Adoptive immunotherapy against allogeneic kidney grafts in dogs with stable hematopoietic trichimerism.

Publication Type:

Journal Article

Source:

Biology of blood and marrow transplantation : journal of the American Society for Blood and Marrow Transplantation, Volume 14, Issue 11, p.1201-8 (2008)

Keywords:

2008, Animals, Bone Marrow Transplantation, Center-Authored Paper, Clinical Research Division, Comparative Medicine Core Facility, Dogs, Experimental Histopathology Core Facility, Female, Flow Cytometry Core Facility, Genomics Core Facility, Graft Rejection, Graft Survival, Graft vs Host Disease, Histocompatibility Antigens Class I, Immunotherapy, Adoptive, Kidney Transplantation, Lymphocyte Transfusion, Male, Research Trials Office Core Facility - Biostatistics Service, Shared Resources, Specimen Processing Core Facility, Translational Bioimaging Center Core Facility, Transplantation Chimera, Transplantation Conditioning, Transplantation, Homologous, Whole-Body Irradiation

Abstract:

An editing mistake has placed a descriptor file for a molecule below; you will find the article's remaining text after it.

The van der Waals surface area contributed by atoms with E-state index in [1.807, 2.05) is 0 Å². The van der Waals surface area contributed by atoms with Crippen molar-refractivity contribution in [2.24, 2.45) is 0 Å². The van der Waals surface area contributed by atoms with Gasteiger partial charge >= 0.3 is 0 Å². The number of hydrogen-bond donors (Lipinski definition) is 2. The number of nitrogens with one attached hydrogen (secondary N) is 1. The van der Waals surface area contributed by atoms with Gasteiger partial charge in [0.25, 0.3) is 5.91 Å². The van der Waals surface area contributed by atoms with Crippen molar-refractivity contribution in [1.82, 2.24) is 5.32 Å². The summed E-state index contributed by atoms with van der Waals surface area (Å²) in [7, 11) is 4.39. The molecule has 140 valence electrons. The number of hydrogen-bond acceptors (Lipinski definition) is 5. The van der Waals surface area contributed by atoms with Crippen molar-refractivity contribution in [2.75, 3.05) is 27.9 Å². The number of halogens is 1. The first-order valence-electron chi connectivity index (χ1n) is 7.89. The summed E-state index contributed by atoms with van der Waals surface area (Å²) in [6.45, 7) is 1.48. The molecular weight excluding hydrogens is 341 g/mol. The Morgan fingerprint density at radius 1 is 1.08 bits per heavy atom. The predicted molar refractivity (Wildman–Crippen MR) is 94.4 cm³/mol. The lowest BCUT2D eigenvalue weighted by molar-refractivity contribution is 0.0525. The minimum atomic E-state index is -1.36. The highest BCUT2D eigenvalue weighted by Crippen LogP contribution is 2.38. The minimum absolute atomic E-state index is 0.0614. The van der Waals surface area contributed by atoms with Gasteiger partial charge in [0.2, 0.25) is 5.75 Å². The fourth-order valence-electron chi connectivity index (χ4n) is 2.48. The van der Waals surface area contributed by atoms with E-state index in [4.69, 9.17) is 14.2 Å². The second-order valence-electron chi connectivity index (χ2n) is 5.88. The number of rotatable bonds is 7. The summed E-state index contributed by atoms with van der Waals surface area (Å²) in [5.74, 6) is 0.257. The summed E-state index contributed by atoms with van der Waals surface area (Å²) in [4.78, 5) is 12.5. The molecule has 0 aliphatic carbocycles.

Dogs given nonmyeloablative conditioning and marrow grafts from 2 dog leukocyte antigen (DLA)-identical littermate donors developed stable trichimerism and stably accepted a subsequent kidney graft from one of the marrow donors without the need for immunosuppression. In this study, we used trichimeras to evaluate strategies for adoptive immunotherapy to solid tumors, using the kidney as a tumor surrogate. Three DLA-identical trichimeric recipients were established by simultaneously infusing marrow from 2 DLA-identical donor dogs into a DLA-identical recipient conditioned with 2 Gy of total body irradiation (TBI) and given a short course of postgraft immunosuppression. After stable hematopoietic engraftment was confirmed, a kidney was transplanted from 1 of the 2 marrow donors into each respective trichimeric recipient. Peripheral blood lymphocytes from each kidney donor were then used to sensitize the alternate marrow donor. The trichimeric recipients were given donor lymphocyte infusions (DLIs) from the sensitized dogs and monitored for chimerism, graft-versus-host disease (GVHD), and kidney rejection. After DLI, we observed both prompt rejection of the transplanted marrow and donor kidney and disappearance of corresponding hematopoietic chimerism. Presumably due to shared minor histocompatibility antigens, host chimerism also disappeared, and GVHD in skin, gut, and liver developed. The native kidneys, although exhibiting lymphocytic infiltration, remained functionally normal. This study demonstrates that under certain experimental conditions, the kidney--an organ ordinarily not involved in graft-versus-host reactions--can be targeted by sensitized donor lymphocytes.